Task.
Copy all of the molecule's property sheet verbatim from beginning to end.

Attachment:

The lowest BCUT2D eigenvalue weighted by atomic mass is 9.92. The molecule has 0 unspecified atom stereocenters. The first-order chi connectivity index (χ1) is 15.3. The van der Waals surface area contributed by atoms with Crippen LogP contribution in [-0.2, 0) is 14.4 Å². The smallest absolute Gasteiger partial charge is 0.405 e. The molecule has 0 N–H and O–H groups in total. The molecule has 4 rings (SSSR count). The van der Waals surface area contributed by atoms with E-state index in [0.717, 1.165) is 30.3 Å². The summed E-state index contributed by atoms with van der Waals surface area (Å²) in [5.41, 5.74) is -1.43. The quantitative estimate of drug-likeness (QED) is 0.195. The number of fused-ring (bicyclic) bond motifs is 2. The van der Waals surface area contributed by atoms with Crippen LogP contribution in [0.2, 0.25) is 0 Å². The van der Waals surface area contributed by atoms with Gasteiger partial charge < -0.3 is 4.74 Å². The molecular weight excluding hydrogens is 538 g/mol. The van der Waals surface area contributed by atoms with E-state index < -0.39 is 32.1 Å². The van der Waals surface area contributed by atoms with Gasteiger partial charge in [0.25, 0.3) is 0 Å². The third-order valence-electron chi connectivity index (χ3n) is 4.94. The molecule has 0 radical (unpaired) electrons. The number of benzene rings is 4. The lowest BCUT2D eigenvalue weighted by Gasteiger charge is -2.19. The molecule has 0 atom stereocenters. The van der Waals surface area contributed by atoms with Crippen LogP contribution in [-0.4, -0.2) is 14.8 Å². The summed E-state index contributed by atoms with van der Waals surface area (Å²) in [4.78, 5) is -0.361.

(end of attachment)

The lowest BCUT2D eigenvalue weighted by atomic mass is 9.92. The molecule has 0 unspecified atom stereocenters. The first-order chi connectivity index (χ1) is 15.3. The van der Waals surface area contributed by atoms with Crippen LogP contribution in [-0.2, 0) is 14.4 Å². The smallest absolute Gasteiger partial charge is 0.405 e. The molecule has 0 N–H and O–H groups in total. The molecule has 4 rings (SSSR count). The van der Waals surface area contributed by atoms with E-state index in [0.717, 1.165) is 30.3 Å². The summed E-state index contributed by atoms with van der Waals surface area (Å²) in [5.41, 5.74) is -1.43. The quantitative estimate of drug-likeness (QED) is 0.195. The number of fused-ring (bicyclic) bond motifs is 2. The van der Waals surface area contributed by atoms with Crippen LogP contribution in [0.2, 0.25) is 0 Å². The van der Waals surface area contributed by atoms with Gasteiger partial charge < -0.3 is 4.74 Å². The molecular weight excluding hydrogens is 538 g/mol. The van der Waals surface area contributed by atoms with E-state index < -0.39 is 32.1 Å². The van der Waals surface area contributed by atoms with Gasteiger partial charge in [0.25, 0.3) is 0 Å². The third-order valence-electron chi connectivity index (χ3n) is 4.94. The molecule has 0 radical (unpaired) electrons. The number of benzene rings is 4. The lowest BCUT2D eigenvalue weighted by Gasteiger charge is -2.19. The molecule has 0 atom stereocenters. The van der Waals surface area contributed by atoms with Crippen LogP contribution in [-0.4, -0.2) is 14.8 Å². The summed E-state index contributed by atoms with van der Waals surface area (Å²) in [4.78, 5) is -0.361.